REGULATION

London should brace for tough clearing equivalence conditions

CFTC’s Timothy Massad outlines the challenges the UK faces ahead of clearing equivalence negotiations after Brexit.

By Hayley McDowell hayley.mcdowell@strategic-i.com January 11, 2017 2:21 PM GMT

Timothy Massad has predicted the European Union will apply tougher conditions than for other countries when negotiating with London over clearinghouse equivalence.

The outgoing chairman at the US Commodity Futures Trading Commission (CFTC) addressed the London School of Economics this week and drew similarities to the US’s negotiations with the EU.

“When the CFTC was in negotiations with the EU over clearinghouse equivalence, I felt the EU applied tougher conditions [to the US] than what were being applied to other countries,” he said.

Massad explained the tough conditions were reflective of the relative importance of the US market to the EU.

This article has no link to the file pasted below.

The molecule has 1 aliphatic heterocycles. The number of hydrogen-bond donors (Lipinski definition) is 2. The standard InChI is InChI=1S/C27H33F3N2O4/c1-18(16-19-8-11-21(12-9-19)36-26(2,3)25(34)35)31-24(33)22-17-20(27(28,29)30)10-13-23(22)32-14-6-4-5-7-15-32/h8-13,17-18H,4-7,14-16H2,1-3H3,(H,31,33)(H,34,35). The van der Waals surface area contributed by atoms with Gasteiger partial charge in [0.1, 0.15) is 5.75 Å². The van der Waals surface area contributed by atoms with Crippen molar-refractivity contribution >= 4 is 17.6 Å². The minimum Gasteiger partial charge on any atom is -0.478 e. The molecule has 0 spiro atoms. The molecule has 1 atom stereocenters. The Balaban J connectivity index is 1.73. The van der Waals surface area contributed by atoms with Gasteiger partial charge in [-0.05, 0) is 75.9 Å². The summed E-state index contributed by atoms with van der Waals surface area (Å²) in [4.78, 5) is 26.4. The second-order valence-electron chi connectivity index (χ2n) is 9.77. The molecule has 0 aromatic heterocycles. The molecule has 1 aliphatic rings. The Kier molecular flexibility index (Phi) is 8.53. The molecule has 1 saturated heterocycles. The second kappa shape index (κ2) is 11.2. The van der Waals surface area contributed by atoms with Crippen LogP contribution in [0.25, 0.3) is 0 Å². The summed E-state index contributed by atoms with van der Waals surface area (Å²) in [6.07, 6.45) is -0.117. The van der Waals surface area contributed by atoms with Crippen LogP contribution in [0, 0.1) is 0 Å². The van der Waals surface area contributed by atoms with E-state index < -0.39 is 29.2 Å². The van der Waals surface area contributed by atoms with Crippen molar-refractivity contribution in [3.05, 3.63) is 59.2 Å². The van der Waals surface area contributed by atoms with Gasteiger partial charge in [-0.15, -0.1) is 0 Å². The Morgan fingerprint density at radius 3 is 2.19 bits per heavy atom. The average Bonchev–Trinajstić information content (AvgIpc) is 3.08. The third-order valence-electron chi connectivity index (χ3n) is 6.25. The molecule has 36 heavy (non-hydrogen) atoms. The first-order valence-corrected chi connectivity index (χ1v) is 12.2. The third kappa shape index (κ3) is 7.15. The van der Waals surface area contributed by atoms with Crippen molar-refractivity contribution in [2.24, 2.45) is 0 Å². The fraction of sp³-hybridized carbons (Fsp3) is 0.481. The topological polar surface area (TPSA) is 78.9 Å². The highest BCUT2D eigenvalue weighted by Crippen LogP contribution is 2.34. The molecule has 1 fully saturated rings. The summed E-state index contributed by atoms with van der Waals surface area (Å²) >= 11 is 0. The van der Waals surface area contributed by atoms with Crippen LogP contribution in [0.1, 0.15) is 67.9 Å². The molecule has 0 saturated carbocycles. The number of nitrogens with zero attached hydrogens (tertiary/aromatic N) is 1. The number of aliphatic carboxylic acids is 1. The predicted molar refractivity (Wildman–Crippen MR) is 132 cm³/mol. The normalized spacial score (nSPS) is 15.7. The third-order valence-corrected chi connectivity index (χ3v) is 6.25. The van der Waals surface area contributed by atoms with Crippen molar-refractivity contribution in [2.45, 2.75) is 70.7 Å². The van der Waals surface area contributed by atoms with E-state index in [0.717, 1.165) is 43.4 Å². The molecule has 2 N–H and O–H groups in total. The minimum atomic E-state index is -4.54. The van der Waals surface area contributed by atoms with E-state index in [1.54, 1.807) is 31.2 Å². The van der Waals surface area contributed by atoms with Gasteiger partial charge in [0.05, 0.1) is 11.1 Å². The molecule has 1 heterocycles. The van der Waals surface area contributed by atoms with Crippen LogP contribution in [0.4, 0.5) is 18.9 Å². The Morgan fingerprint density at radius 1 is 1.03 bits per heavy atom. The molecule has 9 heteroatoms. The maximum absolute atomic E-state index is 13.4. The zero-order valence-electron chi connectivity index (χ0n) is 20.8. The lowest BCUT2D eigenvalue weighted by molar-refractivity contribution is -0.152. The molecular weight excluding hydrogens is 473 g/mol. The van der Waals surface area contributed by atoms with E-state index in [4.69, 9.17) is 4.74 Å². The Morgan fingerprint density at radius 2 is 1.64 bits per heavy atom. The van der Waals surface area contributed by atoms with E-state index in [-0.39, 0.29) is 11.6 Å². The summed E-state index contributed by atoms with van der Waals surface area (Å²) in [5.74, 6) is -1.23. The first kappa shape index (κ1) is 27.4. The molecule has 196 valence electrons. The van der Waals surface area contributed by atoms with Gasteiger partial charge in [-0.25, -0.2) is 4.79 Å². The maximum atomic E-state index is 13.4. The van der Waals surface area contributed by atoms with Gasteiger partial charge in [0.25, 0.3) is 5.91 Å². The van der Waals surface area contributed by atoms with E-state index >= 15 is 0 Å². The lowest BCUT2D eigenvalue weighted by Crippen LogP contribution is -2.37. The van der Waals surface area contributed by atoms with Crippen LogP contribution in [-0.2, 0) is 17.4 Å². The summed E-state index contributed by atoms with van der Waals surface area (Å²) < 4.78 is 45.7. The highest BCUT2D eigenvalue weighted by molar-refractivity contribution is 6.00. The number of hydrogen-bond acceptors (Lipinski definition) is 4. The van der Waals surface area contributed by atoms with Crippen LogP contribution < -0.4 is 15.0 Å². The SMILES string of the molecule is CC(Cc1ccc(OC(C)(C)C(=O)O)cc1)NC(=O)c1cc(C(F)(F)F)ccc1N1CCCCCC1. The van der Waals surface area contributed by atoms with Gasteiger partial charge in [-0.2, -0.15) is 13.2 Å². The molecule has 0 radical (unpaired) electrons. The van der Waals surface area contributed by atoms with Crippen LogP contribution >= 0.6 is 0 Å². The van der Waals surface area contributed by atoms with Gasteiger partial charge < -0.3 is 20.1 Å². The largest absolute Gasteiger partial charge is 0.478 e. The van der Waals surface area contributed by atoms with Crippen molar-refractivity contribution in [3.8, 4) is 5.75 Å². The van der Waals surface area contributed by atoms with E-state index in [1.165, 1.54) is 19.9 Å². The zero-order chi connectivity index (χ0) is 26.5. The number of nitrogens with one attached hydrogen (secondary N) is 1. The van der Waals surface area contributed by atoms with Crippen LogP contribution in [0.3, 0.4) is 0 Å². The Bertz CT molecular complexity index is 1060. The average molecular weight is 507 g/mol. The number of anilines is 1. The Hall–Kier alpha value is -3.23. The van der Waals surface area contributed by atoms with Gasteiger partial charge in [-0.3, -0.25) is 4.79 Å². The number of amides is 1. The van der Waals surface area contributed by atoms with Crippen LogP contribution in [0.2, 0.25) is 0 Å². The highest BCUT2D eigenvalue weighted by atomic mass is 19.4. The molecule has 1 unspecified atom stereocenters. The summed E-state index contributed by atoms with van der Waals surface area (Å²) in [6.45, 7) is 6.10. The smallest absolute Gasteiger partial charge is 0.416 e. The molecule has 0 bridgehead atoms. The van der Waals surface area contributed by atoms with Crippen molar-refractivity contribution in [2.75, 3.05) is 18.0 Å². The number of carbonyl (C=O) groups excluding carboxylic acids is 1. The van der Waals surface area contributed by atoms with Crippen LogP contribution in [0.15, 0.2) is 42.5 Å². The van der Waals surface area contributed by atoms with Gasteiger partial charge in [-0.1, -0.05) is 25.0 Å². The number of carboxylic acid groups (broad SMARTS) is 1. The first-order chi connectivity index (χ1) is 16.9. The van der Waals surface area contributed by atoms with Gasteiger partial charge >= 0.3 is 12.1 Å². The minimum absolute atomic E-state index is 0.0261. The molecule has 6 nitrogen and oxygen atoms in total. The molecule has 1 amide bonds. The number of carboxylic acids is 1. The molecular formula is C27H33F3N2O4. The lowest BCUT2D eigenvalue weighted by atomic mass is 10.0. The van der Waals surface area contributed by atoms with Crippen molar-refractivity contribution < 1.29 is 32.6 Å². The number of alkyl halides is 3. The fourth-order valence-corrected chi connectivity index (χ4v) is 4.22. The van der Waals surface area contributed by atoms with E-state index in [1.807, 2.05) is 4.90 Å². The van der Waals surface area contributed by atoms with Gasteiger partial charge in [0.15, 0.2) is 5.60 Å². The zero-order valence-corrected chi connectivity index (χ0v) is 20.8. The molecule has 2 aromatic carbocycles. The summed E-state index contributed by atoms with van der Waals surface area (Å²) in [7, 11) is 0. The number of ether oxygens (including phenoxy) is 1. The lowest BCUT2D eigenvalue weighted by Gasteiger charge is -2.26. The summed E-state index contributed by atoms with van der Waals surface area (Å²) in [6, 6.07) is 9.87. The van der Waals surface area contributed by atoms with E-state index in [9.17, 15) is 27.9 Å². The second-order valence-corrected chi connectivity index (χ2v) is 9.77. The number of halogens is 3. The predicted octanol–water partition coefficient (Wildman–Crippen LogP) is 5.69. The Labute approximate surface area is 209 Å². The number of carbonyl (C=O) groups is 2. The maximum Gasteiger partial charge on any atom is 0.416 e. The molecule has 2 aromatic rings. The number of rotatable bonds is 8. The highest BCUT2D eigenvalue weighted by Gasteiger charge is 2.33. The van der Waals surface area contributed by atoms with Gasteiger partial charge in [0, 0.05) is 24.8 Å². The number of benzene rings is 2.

“The London market is of course even more important to the EU, so it would not surprise me if the UK faced a similar situation,” he added.

The equivalence process will not begin until after the UK exits the EU and should the UK fail to gain clearinghouse equivalence, European firms would face higher capital charges for transactions cleared in the UK.

Massad said moving the clearing of euro-denominated products from London to continental Europe - as many European leaders have called for - would have negative effects for investors.

“It would limit the efficiencies that investors otherwise obtain by managing euro-denominated transactions with the rest of their portfolios. This could raise costs for businesses transacting in such products,” he explained.

Massad is due to step down from his role as chairman of the CFTC after serving for two and a half years, when President Obama leaves office later in January.

During his time as CFTC chairman, Massad finalised several key aspects of Dodd-Frank around swaps execution and clearing, and establishing a cross-border framework for derivatives regulation with Europe.